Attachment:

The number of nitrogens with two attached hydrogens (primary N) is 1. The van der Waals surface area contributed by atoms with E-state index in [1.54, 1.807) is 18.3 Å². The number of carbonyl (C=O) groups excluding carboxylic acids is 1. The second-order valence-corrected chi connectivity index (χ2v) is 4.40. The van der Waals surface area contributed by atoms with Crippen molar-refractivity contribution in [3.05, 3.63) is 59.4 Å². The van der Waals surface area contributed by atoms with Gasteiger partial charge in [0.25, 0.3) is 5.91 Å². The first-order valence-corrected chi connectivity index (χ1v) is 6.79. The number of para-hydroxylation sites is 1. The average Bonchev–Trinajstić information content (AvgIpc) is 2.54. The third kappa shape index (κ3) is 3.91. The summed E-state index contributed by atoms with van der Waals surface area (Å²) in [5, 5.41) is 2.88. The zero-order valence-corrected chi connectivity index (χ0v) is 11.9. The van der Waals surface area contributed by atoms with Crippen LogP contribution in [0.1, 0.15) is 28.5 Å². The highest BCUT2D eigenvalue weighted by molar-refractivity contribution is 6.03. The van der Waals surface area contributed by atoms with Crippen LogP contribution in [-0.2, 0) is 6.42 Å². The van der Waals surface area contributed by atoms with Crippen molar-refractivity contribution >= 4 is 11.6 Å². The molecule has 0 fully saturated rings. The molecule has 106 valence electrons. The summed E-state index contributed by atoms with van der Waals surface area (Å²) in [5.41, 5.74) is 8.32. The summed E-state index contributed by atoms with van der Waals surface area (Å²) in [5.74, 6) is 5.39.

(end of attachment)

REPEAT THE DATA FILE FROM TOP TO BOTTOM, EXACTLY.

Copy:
The number of nitrogens with two attached hydrogens (primary N) is 1. The van der Waals surface area contributed by atoms with E-state index in [1.54, 1.807) is 18.3 Å². The number of carbonyl (C=O) groups excluding carboxylic acids is 1. The second-order valence-corrected chi connectivity index (χ2v) is 4.40. The van der Waals surface area contributed by atoms with Crippen molar-refractivity contribution in [3.05, 3.63) is 59.4 Å². The van der Waals surface area contributed by atoms with Gasteiger partial charge in [0.25, 0.3) is 5.91 Å². The first-order valence-corrected chi connectivity index (χ1v) is 6.79. The number of para-hydroxylation sites is 1. The average Bonchev–Trinajstić information content (AvgIpc) is 2.54. The third kappa shape index (κ3) is 3.91. The summed E-state index contributed by atoms with van der Waals surface area (Å²) in [5, 5.41) is 2.88. The zero-order valence-corrected chi connectivity index (χ0v) is 11.9. The van der Waals surface area contributed by atoms with Crippen LogP contribution in [0.1, 0.15) is 28.5 Å². The highest BCUT2D eigenvalue weighted by molar-refractivity contribution is 6.03. The van der Waals surface area contributed by atoms with Crippen LogP contribution in [-0.2, 0) is 6.42 Å². The van der Waals surface area contributed by atoms with Crippen molar-refractivity contribution >= 4 is 11.6 Å². The molecule has 0 fully saturated rings. The molecule has 106 valence electrons. The summed E-state index contributed by atoms with van der Waals surface area (Å²) in [5.41, 5.74) is 8.32. The summed E-state index contributed by atoms with van der Waals surface area (Å²) in [5.74, 6) is 5.39.